5th Sunday in Lent

March 25, 2007
See Also: 
Reading 1: 
Isaiah 43:16-21
Reading 2: 
Psalm 126
Reading 3: 
Philippians 3:4b-14
Reading 4: 
John 12:1-8
By Ignacio Castuera

There are so many themes that jump at us from the texts this Sunday that one might be tempted to preach a very long sermon taking each text as the point of departure for “mini-sermons.” That, by the way, is one model that could be tried. Have a lay person, a woman preferably since this is Women’s History Month, comment briefly and sing a hymn. Repeat the process four times and you will find that several people will like the pattern and might want you to repeat it. You might consider just a “triptych” selecting three out of the four texts for this Sunday.

Whatever preachers do, my hope is that in addition to Women’s History Month the 26th anniversary of Archbishop Oscar Arnulfo Romero of El Salvador be remembered and included in the sermon. Monsignor Romero was killed on March 24 but he was not the only martyr in El Salvador and many women, some whose names we will never know, were also sacrificed there. The four that one should mention are Ita Ford and Maura Clark who were Maryknoll sisters, the Ursuline sister Dorothy Kazel and the lay missioner Jean Donovan. The words of the psalm Those who go out weeping, bearing the seed for sowing, shall come home with shouts of joy, carrying their sheaves.

Paul in Philippiansis also full of extravagance and exaggeration, bragging about his credentials first only to dramatize the incredible change that came into his life as he became someone who wanted to conform his life totally to Jesus in mission, suffering and resurrection. Here (as in the Gospel text) the body reference is bold but unfortunately veiled in the more modern translations into English. Here the KJV was, strangely enough, closer to the Greek as it translates skobola into “dung.” Few of us would say “shit” from the pulpit, but some might want to say that Paul did say that all the parchment of his credentials he considered to be not more than “toilet paper” now that he had decided to follow Jesus 100%.

The theme of tears turning into laughter and pain into joy is underlying the rich text from John 8. A most sensuous pericope and the sensuality of the scene must be underscored since so much of Christianity has run away from sex and sensuality.  The extravagant gesture of anointing the feet of Jesus and then wiping them, (the word in Greek is the same as the one used during the foot washing by Jesus who lovingly washes and wipes the feet of his disciples before confronting those who will arrest him and conduct him to his trial and death.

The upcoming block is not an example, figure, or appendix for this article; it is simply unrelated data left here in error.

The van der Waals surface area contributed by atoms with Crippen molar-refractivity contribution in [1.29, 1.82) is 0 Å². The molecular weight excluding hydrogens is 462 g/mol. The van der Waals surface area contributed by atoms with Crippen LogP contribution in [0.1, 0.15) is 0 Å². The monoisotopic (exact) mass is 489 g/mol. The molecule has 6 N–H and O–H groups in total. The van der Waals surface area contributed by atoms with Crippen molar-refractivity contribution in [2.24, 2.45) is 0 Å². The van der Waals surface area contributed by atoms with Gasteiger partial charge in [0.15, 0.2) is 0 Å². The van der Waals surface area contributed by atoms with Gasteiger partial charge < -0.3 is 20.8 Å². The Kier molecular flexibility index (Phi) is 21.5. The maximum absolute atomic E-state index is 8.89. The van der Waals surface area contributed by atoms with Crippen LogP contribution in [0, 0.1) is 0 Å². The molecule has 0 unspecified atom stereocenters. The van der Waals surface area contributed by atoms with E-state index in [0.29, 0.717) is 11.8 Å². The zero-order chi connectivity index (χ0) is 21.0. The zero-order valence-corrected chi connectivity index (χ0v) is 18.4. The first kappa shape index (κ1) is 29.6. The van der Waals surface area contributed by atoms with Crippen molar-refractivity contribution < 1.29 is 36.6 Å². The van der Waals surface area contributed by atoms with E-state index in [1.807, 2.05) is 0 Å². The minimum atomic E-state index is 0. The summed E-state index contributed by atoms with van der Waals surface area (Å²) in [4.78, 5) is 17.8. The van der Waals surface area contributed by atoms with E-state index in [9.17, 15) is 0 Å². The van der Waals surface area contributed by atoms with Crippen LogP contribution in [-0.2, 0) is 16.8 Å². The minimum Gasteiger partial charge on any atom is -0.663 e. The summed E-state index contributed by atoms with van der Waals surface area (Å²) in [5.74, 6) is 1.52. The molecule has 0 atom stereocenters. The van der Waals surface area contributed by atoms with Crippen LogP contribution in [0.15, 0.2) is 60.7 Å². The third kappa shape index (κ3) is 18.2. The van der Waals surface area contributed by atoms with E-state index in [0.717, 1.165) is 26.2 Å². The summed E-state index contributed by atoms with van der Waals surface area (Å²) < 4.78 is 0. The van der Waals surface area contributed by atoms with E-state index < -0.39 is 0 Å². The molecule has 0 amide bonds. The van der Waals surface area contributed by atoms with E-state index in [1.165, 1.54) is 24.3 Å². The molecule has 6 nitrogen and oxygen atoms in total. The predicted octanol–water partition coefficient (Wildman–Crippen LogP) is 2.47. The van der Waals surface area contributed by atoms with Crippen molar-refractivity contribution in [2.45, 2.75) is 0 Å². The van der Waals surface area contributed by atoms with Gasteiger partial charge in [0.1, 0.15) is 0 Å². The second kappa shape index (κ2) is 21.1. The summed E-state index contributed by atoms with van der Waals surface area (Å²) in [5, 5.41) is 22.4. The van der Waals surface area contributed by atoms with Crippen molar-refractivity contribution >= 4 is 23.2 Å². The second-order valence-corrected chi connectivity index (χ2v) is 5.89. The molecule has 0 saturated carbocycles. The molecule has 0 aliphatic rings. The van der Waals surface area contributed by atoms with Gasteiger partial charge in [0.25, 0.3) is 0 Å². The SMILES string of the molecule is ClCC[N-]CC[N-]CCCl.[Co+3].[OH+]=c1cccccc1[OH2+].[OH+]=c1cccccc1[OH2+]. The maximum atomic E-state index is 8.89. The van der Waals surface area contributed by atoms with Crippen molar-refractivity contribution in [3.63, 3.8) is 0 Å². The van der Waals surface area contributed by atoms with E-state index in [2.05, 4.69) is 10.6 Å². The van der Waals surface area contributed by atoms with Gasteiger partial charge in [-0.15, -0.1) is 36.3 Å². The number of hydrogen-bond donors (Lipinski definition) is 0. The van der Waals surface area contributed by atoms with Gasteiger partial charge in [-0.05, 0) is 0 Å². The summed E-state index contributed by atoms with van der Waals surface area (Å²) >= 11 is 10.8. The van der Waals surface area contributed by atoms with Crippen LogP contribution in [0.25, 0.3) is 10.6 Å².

If one decides not to do a triptych or tetraptych with the texts, he or she might consider underscoring the theme of the extravagance of love. It is God’s extravagant love that promises highways in the wilderness and gardens in the desert in the Isaiah text, a theme that is also addressed in the Psalm as it refers to the Negeb. Mary—and please emphasize that this is Mary the sister of Lazarus and not Mary Magdalene as the tradition has insisted, ignoring the texts—is also extravagant in using such expensive unguent to anoint Jesus.

Finally the statement the poor you shall always have with you has been used many times as an excuse not to do significant, systemic social change to end hunger and poverty. Jesus was quoting from Deuteronomy where there is the strange juxtaposition of There will, however, be no one in need among you (15:4) and  . . . there will never cease to be some in need on the earth . . . (15:11). These two texts are quoted partially in an article from the Journal of the Market and Morality where it is implied that the poor have an obligation to help themselves and the best we can do is to bring them to the Gospel and once they are changed by the power of the Christ, and then they will stop being poor. In contrast, and I will say, quite correctly a Unitarian pastor, Rev. David Bumbaugh, states:

I have known the poor; I have lived among the poor; I have been numbered among the poor and this I know: What separates you and me from them is not our skill, our intelligence, our hard work so much as it is luck* – the families into which we happen to be born, the door that opened at just the right moment, the gift that came to us without our asking. Jesus of Nazareth is reputed to have said, “The poor you will have with you always.” The question implicit in that statement is, “How will you respond to the need?” The very soul of this nation will be shaped by how we answer.

Ita Ford, Maura Clarke, Dorothy Kazel and Jean Donovan responded to the poor without concern for borders, for dangers or for fate. We remember their faith and hope to imitate their example.

*Warren Buffet has been using the expression “the ovarian roulette” to refer to the same fact.

Ignacio Castuera, a United Methodist minister, is currently serving Trinity United Methodist Church in Pomona, California, and also serves as the national chaplain for Planned Parenthood Federation of America. Rev. Castuera has served churches in Mexico, Hawaii, and California. In 1980, he became the first Latino District Superintendent of the Los Angeles District of the California Pacific Annual Conference of the United Methodist Church.